2D underrepresented

Max Fraser, LDF Deputy Director of the LDF intentionally focuses his attention on what he describes as under represented design categories, especially typography and drawing. In collaboration with Moleskin, LDF commissioned 70 London based designers to feature the importance that drawing has on the creative process. The “Moleskine Sketch Relay” displays drawings and doodles across unfolded concertina sketchbooks allowing a glimpse into how designers think and develop their idea across and over the edges of the pages.

An overdue celebration of typography and magazine design, the V&A and LDF invited Dominic Lippa partner at Pentagram, the graphic design studio also responsible for the striking LDF identity to exhibit issues 8-18 of the award winning Circular magazine. Each magazine is unique designed voluntarily by typography aficionados, it has no definite style and each issue comes out however they wish.

Look to the past to understand the future

In addition to its curatorial input the LDF has set up a Design Fund, which raises £100,000 per year to help the V&A fund acquisitions of contemporary design. The “Liberator”, a 3 D printed disassembled gun designed by Texan law student Cody Wilson is among this year’s new acquisitions. Wilson did not think of the work in the traditional sense of design but as a political act. It signals that the museum does not shy away from the sinister side of design and is prepared to engage with unexpected aspects that new technologies bring with them. Other works included in the 2013 selection such as the “Toaster Project”(2009) by Thomas Thwaites, question the current state of production by extracting the raw materials and building the toaster himself for a cost of £1187.54 compared to a cheap superstore version available for £3.49. Among the objects selected are “Botanica”, containers made by Studio Formafantasma from the Netherlands who experimented with a plastic made out of natural plant polymers instead of oil. The furniture maker Gareth Neal deems that it is necessary to ‘look to the past to understand the future’. The jig-sawed surface of Neal’s Chest of Drawers “George” (2008/13), included in the new acquisitions, was inspired by a digital drawing mistake.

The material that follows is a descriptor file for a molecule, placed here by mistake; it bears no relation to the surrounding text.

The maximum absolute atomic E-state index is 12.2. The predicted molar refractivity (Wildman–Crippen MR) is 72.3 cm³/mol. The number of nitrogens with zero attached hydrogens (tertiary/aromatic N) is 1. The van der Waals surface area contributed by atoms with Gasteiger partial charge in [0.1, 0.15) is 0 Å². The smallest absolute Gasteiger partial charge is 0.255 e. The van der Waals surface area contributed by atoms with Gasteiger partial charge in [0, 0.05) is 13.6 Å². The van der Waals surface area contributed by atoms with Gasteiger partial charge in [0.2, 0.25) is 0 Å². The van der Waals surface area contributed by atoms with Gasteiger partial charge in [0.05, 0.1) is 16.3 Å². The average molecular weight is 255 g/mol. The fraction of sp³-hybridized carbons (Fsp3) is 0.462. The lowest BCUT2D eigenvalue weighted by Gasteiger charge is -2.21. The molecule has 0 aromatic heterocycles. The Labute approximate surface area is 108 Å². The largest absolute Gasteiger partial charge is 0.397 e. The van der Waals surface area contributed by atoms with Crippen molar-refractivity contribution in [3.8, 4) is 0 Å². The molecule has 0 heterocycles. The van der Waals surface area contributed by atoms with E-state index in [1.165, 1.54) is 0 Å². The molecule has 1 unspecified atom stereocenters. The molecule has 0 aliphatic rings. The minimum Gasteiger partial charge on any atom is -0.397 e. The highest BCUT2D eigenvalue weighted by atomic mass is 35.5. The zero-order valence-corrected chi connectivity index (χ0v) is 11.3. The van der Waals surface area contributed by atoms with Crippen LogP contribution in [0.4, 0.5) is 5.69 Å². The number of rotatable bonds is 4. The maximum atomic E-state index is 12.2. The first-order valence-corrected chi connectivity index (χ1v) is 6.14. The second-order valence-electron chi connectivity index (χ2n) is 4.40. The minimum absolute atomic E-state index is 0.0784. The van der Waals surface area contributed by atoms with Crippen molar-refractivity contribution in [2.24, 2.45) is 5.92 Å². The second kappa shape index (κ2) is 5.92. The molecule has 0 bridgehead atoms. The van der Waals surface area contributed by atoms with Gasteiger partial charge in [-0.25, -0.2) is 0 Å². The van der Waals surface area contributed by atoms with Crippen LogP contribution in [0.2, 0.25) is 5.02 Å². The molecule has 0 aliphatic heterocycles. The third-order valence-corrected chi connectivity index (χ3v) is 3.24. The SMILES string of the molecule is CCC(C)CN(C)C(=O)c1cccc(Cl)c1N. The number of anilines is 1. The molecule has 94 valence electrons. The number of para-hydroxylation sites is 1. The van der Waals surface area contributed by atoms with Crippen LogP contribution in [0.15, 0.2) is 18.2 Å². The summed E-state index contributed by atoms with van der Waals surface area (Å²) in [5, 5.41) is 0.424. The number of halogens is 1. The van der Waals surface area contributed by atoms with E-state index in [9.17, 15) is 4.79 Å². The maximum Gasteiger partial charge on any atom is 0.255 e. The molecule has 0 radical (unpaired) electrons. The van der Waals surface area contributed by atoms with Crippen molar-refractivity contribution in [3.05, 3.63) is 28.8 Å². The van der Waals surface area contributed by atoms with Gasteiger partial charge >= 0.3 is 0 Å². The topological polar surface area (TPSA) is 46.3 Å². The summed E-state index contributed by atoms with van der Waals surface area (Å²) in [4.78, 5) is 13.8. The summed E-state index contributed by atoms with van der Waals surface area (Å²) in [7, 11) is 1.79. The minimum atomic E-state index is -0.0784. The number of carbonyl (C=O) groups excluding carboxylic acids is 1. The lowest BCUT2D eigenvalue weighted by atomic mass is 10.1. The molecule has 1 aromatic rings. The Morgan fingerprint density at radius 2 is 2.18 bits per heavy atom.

Design history has inherently been narrated through furniture styles and production. Fittingly the V&A displays the shortlisted chairs for the Bodleian Library Competition all in 3D printed prototypes and three real models designed by Amanda Levete Architects (Herman Miller), Matthew Hilton (SCP) and the winner Barber Osgerby who collaborated with the small British manufacturer Isokon. Remarkably the judges’ appraisal endorses seemingly old-fashioned traditional values, commending Barber Osgerby’s three-legged oak chair for its sense of craft heritage and sculptural form.

Is the mood of our times changing?

Across the river, the Design Museum exhibits Ross Lovegrove’s concept car for Renault in the outside tank alongside his new chair “MOOT” (acronym for Mood of Our Times) manufactured by Established & Sons. Neither is groundbreaking but presents old in a new dress. The “MOOT” chair shows off the strength of the carbon fibre material, previously used by Lovegrove for suitcases, in the daring curvature of the cantilevered seat. Rooted in 20th century modernist Bauhaus mindsets and Panton’s organic lines it is a disappointingly recognizable design aesthetic. A comparative glance at Barber Osgerby’s oak chair indeed makes one reflect upon the mood of our times. After all these years of technological progress are we again beguiled by a prospect of a simpler life through a return of handicrafts, familiar ideas mooted by Ruskin and Morris.

Read on in part II of our London recce here.


The main criteria is good work: At the LDF Sebastian Wrong presented his new "Wrong for Hay" collection
(29 September 2013)

Omer Arbel and its installation “28.280” supported by Bocci.
Amorim’s installation of a natural cork floor covering the bridge over the V&A’s Medieval and Renaissance galleries.
Scholten & Baijings dinner party table setting in the Norfolk House Music Room, a display in the British Galleries of the V&A.
Who has been eating from my little plate?
Najla El Zein’s 5000 paper windmills…
… turning in the breeze connecting an inner staircase into an extension where the medieval gallery is housed.
Swarovski provided specialist lenses to designers to focus the historical exhibits.
Pentagram’s "Circlular" Magazine edition 8-18 on display in the Clore study area of the V&A.
New acquisition: the “Liberator”, a 3D printed disassembled gun designed by Texan law student Cody Wilson.
Gareth Neil designed the Chest of Drawers “George” which was bought for the V&A contemporary collection with monies raised by the Design Fund.
Max Fraser, Deputy Director at London Design Festival, leaning on a chair designed by Barber Osgerby and produced by Isokon, the winner of the “Bodleian libraries” competition.